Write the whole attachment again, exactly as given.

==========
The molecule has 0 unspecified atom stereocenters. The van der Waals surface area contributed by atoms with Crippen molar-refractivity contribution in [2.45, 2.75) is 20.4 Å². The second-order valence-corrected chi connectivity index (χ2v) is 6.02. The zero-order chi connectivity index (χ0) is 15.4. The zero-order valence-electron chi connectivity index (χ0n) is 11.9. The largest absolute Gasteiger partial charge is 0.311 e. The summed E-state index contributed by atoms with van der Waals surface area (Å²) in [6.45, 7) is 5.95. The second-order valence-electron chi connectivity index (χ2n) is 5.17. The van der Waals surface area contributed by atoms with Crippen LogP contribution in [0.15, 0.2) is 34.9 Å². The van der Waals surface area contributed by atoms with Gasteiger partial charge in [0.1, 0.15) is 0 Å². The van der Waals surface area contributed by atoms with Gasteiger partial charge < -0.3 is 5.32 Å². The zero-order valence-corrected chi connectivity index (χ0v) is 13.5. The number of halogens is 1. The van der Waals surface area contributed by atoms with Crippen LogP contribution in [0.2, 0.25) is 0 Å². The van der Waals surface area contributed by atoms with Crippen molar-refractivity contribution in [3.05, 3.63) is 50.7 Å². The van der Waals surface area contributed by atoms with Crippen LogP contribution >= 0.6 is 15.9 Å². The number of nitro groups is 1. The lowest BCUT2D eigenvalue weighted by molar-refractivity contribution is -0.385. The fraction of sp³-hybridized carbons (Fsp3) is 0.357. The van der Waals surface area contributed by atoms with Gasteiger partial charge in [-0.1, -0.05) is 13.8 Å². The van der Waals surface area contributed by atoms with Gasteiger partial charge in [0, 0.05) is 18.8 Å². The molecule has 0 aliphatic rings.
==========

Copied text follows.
The molecule has 0 unspecified atom stereocenters. The van der Waals surface area contributed by atoms with Crippen molar-refractivity contribution in [2.45, 2.75) is 20.4 Å². The second-order valence-corrected chi connectivity index (χ2v) is 6.02. The zero-order chi connectivity index (χ0) is 15.4. The zero-order valence-electron chi connectivity index (χ0n) is 11.9. The largest absolute Gasteiger partial charge is 0.311 e. The summed E-state index contributed by atoms with van der Waals surface area (Å²) in [6.45, 7) is 5.95. The second-order valence-electron chi connectivity index (χ2n) is 5.17. The van der Waals surface area contributed by atoms with Crippen LogP contribution in [0.15, 0.2) is 34.9 Å². The van der Waals surface area contributed by atoms with Gasteiger partial charge in [0.1, 0.15) is 0 Å². The van der Waals surface area contributed by atoms with Gasteiger partial charge < -0.3 is 5.32 Å². The zero-order valence-corrected chi connectivity index (χ0v) is 13.5. The number of halogens is 1. The van der Waals surface area contributed by atoms with Crippen LogP contribution in [0.2, 0.25) is 0 Å². The van der Waals surface area contributed by atoms with Crippen molar-refractivity contribution in [3.05, 3.63) is 50.7 Å². The van der Waals surface area contributed by atoms with Crippen LogP contribution >= 0.6 is 15.9 Å². The number of nitro groups is 1. The lowest BCUT2D eigenvalue weighted by molar-refractivity contribution is -0.385. The fraction of sp³-hybridized carbons (Fsp3) is 0.357. The van der Waals surface area contributed by atoms with Gasteiger partial charge in [-0.1, -0.05) is 13.8 Å². The van der Waals surface area contributed by atoms with Gasteiger partial charge in [0, 0.05) is 18.8 Å². The molecule has 0 aliphatic rings.